Giants of Africa is a program to help African youth through basketball.

In 2003, Toronto Raptors President Masai Ujiri, who is from Nigeria, founded the non-profit organization.

His inspiration was the late Nelson Mandela and his five pillars of change: sports, leadership, community, freedom and future.

Each year, GOA holds camps across the continent inspiring and giving hope to underprivileged children and young adults.

The program’s slogan is “Dream Big”, which is what Ujiri dared to do when he began Giants of Africa.

In an interview with TSN’s Rick Westhead, Ujiri spoke of his background, his hopes and his own big dreams:

Rick Westhead, TSN: You described yourself as a son of Africa. What does that mean to you - where you come from, your upbringing here?

Masai Ujiri: This is really where I belong. That's the honest truth. The continent is where I grew up. This is where my parents are from and I feel that I have an obligation and responsibility to come back and give back, create a path for other youth. I love it here.

RW: Can you paint a picture for us of where you were at in your life and what was going on when you conceived the idea of Giants of Africa?

MU: When I played there was always this feeling of helping kids. Trying to help them get to the States or trying to gain them gear. And then I was (fortunate) with the NBA to be Director of Basketball without Borders in 2002. I got that call that basically changed my life. And when I saw that camp held in South Africa, I felt that it should be all over the continent, but first, I didn't have that (many) resources. I just did that camp in Nigeria and then it start to spread a little bit and go to other places.

RW: What are you hoping to achieve with the kids?

MU: Giants of Africa is a movement and it's going to be a movement that will galvanize and energize youth all over the continent. By the grace of God, it's going to carry on. Honestly, the simple answer is some kid is gonna take this, I don't know if it's a vision or this movement or this experience, and go transfer it to something that he wants to do. And it might not be called Giants of Africa, but all these youth will go on to do other things and maybe there's one little thing they've learned along this way with what we're doing with Giants of Africa that would translate into helping more youth. And maybe something big, but I think it's a movement that will continue forever.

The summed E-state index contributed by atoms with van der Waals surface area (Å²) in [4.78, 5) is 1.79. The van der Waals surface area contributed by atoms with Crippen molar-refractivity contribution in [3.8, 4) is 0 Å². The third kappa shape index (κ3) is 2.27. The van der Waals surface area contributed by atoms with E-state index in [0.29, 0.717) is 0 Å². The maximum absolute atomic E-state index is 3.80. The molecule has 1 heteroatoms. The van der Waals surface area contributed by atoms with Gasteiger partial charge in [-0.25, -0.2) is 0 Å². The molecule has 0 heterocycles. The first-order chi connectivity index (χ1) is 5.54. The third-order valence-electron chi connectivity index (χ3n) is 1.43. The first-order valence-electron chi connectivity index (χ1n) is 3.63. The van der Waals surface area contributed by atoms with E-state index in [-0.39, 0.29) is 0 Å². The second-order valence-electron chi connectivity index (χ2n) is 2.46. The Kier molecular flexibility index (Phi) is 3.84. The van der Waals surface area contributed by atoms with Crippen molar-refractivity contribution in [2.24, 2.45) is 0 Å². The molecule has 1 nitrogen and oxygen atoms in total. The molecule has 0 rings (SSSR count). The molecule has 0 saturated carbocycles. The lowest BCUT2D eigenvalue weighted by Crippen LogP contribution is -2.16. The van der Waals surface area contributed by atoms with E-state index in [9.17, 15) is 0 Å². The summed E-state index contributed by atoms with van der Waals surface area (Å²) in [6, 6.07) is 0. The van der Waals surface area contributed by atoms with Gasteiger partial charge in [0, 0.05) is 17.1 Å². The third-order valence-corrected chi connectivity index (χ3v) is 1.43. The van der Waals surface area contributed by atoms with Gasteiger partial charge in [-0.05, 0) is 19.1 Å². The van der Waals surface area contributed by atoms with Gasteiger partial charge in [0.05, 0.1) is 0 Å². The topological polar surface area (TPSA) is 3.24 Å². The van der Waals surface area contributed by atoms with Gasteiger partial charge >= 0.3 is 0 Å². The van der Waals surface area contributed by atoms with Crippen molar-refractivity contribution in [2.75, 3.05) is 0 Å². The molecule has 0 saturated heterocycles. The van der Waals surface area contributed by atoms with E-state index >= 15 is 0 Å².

RW: What do you remember about the first camp in 2003?

MU: Great memories for me. The first one was in Northern Nigeria in Zaria, very, very, very, far away to where I grew up in a low gym, and kids had to travel all over the country to get there. And we had to reject some kids because we only had 50 uniforms, and we barely had any shoes. To see how it has grown, it really tells a story, I think. Not the camp itself, but even the kids. There's so much more awareness of the game of basketball, it has become so global.

RW: In terms of the program's success, do you have any idea how many kids have moved from the Giants of Africa Camps on to prep schools, and colleges, or European pro leagues, or wherever?

MU: I would say that number is getting closer to 100 now, which is, I think, remarkable. I can't even keep count anymore.

RW: What life lessons do you share with the kids in the program?

MU: When you talk about honesty, it's huge in the continent, being honest in what you do. When you talk about respect for women, it's a powerful message to these youth, especially in this day in age. And things like being on time. Things like respecting your elders, respecting authority, respecting people around you. It doesn't matter how big or small you are. I think these life lessons are very basic, but very important. And very important that these guys know from a young age.

RW: Adam Silvers (NBA Commissioner) described you as the Pied Piper for a whole continent. How do you feel being described that way?

MU: I'm proud to represent an organization like the NBA. Honestly, it's the same way that I'm proud to represent Africa. I'm proud to represent the Toronto Raptors and the NBA because it's a huge organization that has given me this incredible opportunity, and it's going to pass on to somebody. A lot of people say, "Oh, first African GM," all that stuff. That means nothing if there is no one that comes after me. It absolutely means nothing. I don't want to be the only one. There have to be more people that come after me, and that's success in my opinion.

This interview is drawn from one given by Masai Ujiri to TSN’s Rick Westhead, which is part of a W5-TSN documentary “One Team” filmed in Rwanda.